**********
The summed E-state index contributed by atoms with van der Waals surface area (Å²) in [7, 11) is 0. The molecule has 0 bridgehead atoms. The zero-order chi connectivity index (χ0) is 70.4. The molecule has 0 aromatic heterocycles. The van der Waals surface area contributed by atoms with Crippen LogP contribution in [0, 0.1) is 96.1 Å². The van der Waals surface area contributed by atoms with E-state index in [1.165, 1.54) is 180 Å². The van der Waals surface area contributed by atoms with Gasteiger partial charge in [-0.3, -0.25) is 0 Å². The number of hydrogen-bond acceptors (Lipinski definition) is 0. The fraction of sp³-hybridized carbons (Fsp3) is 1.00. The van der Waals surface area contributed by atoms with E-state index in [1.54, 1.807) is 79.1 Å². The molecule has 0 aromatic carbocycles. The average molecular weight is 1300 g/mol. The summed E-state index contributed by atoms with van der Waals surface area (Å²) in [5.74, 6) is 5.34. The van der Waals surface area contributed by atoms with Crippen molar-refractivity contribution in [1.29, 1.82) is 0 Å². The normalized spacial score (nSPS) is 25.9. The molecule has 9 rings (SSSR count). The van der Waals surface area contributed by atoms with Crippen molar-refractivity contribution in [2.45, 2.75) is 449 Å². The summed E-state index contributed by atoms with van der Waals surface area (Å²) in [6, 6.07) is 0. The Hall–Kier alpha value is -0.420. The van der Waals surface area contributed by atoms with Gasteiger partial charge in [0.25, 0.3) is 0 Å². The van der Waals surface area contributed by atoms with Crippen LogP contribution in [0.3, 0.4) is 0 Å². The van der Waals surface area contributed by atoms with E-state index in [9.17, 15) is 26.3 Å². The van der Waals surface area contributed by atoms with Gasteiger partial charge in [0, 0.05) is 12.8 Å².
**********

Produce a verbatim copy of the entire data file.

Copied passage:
The summed E-state index contributed by atoms with van der Waals surface area (Å²) in [7, 11) is 0. The molecule has 0 bridgehead atoms. The zero-order chi connectivity index (χ0) is 70.4. The molecule has 0 aromatic heterocycles. The van der Waals surface area contributed by atoms with Crippen LogP contribution in [0, 0.1) is 96.1 Å². The van der Waals surface area contributed by atoms with E-state index in [1.165, 1.54) is 180 Å². The van der Waals surface area contributed by atoms with Gasteiger partial charge in [-0.3, -0.25) is 0 Å². The number of hydrogen-bond acceptors (Lipinski definition) is 0. The fraction of sp³-hybridized carbons (Fsp3) is 1.00. The van der Waals surface area contributed by atoms with E-state index in [1.54, 1.807) is 79.1 Å². The molecule has 0 aromatic carbocycles. The average molecular weight is 1300 g/mol. The summed E-state index contributed by atoms with van der Waals surface area (Å²) in [5.74, 6) is 5.34. The van der Waals surface area contributed by atoms with Crippen molar-refractivity contribution in [1.29, 1.82) is 0 Å². The normalized spacial score (nSPS) is 25.9. The molecule has 9 rings (SSSR count). The van der Waals surface area contributed by atoms with Crippen molar-refractivity contribution in [2.45, 2.75) is 449 Å². The summed E-state index contributed by atoms with van der Waals surface area (Å²) in [6, 6.07) is 0. The Hall–Kier alpha value is -0.420. The van der Waals surface area contributed by atoms with Gasteiger partial charge in [0.25, 0.3) is 0 Å². The van der Waals surface area contributed by atoms with Crippen LogP contribution in [0.3, 0.4) is 0 Å². The van der Waals surface area contributed by atoms with E-state index in [9.17, 15) is 26.3 Å². The van der Waals surface area contributed by atoms with Gasteiger partial charge in [0, 0.05) is 12.8 Å².